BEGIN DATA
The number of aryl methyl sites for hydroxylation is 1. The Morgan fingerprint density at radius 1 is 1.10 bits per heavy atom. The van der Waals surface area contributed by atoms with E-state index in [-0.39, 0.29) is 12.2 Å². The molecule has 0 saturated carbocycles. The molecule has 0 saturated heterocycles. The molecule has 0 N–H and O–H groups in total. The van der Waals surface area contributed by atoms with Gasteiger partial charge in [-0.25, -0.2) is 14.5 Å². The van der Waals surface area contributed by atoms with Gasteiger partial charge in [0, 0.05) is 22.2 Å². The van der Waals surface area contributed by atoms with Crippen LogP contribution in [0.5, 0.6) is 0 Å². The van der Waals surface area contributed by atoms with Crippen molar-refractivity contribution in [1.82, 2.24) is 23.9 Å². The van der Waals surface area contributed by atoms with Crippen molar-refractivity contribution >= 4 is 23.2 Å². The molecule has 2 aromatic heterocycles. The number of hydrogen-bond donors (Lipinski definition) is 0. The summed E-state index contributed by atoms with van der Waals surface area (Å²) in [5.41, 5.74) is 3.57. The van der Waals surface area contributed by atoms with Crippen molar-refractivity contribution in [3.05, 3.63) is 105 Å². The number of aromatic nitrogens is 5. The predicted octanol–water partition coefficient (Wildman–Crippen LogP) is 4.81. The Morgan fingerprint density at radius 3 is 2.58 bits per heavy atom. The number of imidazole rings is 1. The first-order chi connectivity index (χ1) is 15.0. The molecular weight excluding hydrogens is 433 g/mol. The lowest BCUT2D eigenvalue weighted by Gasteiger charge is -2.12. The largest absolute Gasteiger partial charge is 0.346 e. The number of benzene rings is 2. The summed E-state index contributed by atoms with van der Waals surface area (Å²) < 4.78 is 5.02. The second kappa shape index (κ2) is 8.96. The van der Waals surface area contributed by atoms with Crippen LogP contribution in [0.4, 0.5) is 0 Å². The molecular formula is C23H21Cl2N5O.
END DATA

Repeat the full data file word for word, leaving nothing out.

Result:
The number of aryl methyl sites for hydroxylation is 1. The Morgan fingerprint density at radius 1 is 1.10 bits per heavy atom. The van der Waals surface area contributed by atoms with E-state index in [-0.39, 0.29) is 12.2 Å². The molecule has 0 saturated carbocycles. The molecule has 0 saturated heterocycles. The molecule has 0 N–H and O–H groups in total. The van der Waals surface area contributed by atoms with Gasteiger partial charge in [-0.25, -0.2) is 14.5 Å². The van der Waals surface area contributed by atoms with Gasteiger partial charge in [0, 0.05) is 22.2 Å². The van der Waals surface area contributed by atoms with Crippen LogP contribution in [0.5, 0.6) is 0 Å². The van der Waals surface area contributed by atoms with Crippen molar-refractivity contribution in [1.82, 2.24) is 23.9 Å². The van der Waals surface area contributed by atoms with Crippen molar-refractivity contribution >= 4 is 23.2 Å². The molecule has 2 aromatic heterocycles. The number of hydrogen-bond donors (Lipinski definition) is 0. The summed E-state index contributed by atoms with van der Waals surface area (Å²) in [5.41, 5.74) is 3.57. The van der Waals surface area contributed by atoms with Crippen molar-refractivity contribution in [3.05, 3.63) is 105 Å². The number of aromatic nitrogens is 5. The predicted octanol–water partition coefficient (Wildman–Crippen LogP) is 4.81. The Morgan fingerprint density at radius 3 is 2.58 bits per heavy atom. The number of imidazole rings is 1. The first-order chi connectivity index (χ1) is 15.0. The molecular weight excluding hydrogens is 433 g/mol. The lowest BCUT2D eigenvalue weighted by Gasteiger charge is -2.12. The largest absolute Gasteiger partial charge is 0.346 e. The number of benzene rings is 2. The summed E-state index contributed by atoms with van der Waals surface area (Å²) < 4.78 is 5.02. The second kappa shape index (κ2) is 8.96. The van der Waals surface area contributed by atoms with Crippen LogP contribution in [0.4, 0.5) is 0 Å². The molecular formula is C23H21Cl2N5O.